Now: suppose the whole story was made up from nothing, and Jesus' body really continued to be in the tomb after all. But then the Roman and Judean authorities would have immediately refuted the disciples' claim of resurrection by producing and displaying the body of Jesus. No. Either Jesus had left the tomb himself or someone had removed him.

Take the hypothesis that Jesus left the tomb himself: he either did so resurrected or still alive. If he had been entombed alive, would he have had the strength, after torture and crucifixion, to roll the stone away and elude the guards? No. Take the hypothesis that someone moved him alive and resuscitated him. But the problem remains: the guards were there to prevent any such occurrence; besides, Christ in that condition would have been a broken man, not an impressive figure at all. The disciples would have tended him with pity, not declared him their savior. At any rate, crucifixion was not a punishment that anyone survived.

But what if someone had removed the dead body? Who? Neither the Roman nor the Judean authorities had any motive to do so: it was the worst outcome they could imagine, for they desperately wanted Jesus to be demonstrably dead.

Suppose then that the disciples moved the body. This is the commonest objection to the resurrection testimony. According to this criticism, the disciples stole the body and then falsely claimed that Jesus had come alive again in the flesh. This theory supposes that the disciples were able to do so and that they chose to do so. But they would have been unable to do so owing to the presence of the guards, who would have prevented them. And they also are unlikely to have chosen to do it. No one would have invented such a story, as preposterous in their day as in ours. A dead person coming alive again was just as unlikely in the first century as in the twentieth.

The theory that the disciples were victims of mass hallucination is equally unlikely: there has never been any psychological evidence for such a mass hallucination, particularly one occurring at different times and places to different people.

Yet another theory, popular seventy years ago, is that Jesus rose only in spirit. It was argued that we must take the miracle stories on faith but make them credible by removing all that is miraculous. It is bizarre that theologians ever took this theory seriously. Either accept the accounts for what they say, orreject them altogether; but why accept the accounts and then deny what they say, supplying a different meaning altogether. At any rate, what in the world would it mean for a person to rise from the dead in the spirit? It makes no sense.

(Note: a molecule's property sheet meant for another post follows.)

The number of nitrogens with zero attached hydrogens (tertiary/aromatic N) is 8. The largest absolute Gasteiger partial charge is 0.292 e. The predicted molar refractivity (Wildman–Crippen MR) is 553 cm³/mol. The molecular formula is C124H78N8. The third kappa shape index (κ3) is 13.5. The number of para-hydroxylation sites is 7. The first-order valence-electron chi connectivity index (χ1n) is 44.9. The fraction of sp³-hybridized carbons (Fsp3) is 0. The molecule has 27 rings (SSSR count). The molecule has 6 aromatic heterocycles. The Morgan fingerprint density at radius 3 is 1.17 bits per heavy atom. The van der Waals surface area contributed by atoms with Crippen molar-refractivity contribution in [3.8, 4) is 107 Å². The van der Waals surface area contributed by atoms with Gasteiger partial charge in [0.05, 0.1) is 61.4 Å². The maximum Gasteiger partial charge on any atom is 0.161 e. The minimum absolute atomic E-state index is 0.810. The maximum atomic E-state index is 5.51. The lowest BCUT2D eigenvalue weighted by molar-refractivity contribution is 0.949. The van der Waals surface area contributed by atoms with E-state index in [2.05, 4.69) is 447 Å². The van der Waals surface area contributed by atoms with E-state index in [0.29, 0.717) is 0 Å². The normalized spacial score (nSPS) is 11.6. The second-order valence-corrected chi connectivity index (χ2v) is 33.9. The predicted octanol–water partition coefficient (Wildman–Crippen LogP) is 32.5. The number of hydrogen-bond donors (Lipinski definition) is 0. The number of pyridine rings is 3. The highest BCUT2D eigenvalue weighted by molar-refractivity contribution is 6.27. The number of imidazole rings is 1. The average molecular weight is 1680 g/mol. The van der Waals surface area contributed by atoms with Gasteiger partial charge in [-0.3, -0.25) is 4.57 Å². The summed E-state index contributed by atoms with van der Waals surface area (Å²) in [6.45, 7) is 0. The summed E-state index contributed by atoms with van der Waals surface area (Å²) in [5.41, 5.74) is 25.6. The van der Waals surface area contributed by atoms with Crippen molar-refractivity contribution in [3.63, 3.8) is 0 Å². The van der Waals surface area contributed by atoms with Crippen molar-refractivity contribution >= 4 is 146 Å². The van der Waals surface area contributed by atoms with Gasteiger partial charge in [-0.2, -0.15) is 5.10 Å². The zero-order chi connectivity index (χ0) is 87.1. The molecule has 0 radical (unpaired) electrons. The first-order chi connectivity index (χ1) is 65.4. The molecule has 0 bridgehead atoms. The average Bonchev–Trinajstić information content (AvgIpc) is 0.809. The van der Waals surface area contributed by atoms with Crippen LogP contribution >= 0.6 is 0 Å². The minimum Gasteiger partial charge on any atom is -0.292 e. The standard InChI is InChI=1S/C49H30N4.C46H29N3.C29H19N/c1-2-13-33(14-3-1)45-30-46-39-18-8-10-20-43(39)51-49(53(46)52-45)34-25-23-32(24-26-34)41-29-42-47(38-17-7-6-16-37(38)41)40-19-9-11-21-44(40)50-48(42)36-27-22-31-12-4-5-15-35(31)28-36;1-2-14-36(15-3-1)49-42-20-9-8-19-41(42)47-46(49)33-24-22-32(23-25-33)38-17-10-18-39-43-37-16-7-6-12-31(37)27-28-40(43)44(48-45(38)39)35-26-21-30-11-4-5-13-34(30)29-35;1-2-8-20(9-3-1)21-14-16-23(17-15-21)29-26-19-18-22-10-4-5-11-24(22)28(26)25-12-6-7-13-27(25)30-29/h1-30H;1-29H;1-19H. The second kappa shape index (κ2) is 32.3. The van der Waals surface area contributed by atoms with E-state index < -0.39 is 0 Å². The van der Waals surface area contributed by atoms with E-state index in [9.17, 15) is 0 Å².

If the disciples were inventing something to cover their disappointment in the death of Jesus, they could have proclaimed that he had gone directly to heaven, an assertion that no one could disprove. Why make the story more implausible by insisting on the one thing that was most likely to evoke ridicule: a dead man coming alive again in his physical body. The disciples would not have believed in such a story themselves. Indeed, in the New Testament accounts they don't believe--until they see Jesus alive and eating fish with them!

Finally, early attacks on Christianity by the chief scribes (Sadducees) and the Pharisees, far from denying the empty tomb, concentrated on the claim that the disciples had stolen it. The most convincing thing that the Pharisees and Sadducees could have done would have been to say that they had seen the dead body before it was taken away. But they did not say so.

The most effective attack on the Resurrection is simply to reject the New Testament sources entirely. For the last two centuries many scholars have claimed that these sources are unreliable. On the contrary, the sources for Jesus are more complete than those for almost any other figure of the ancient world. Furthermore, Paul's written account of the Resurrection in 1 Corinthians dates less than five years after the event, very close indeed by any historical standards for the pre-modern world.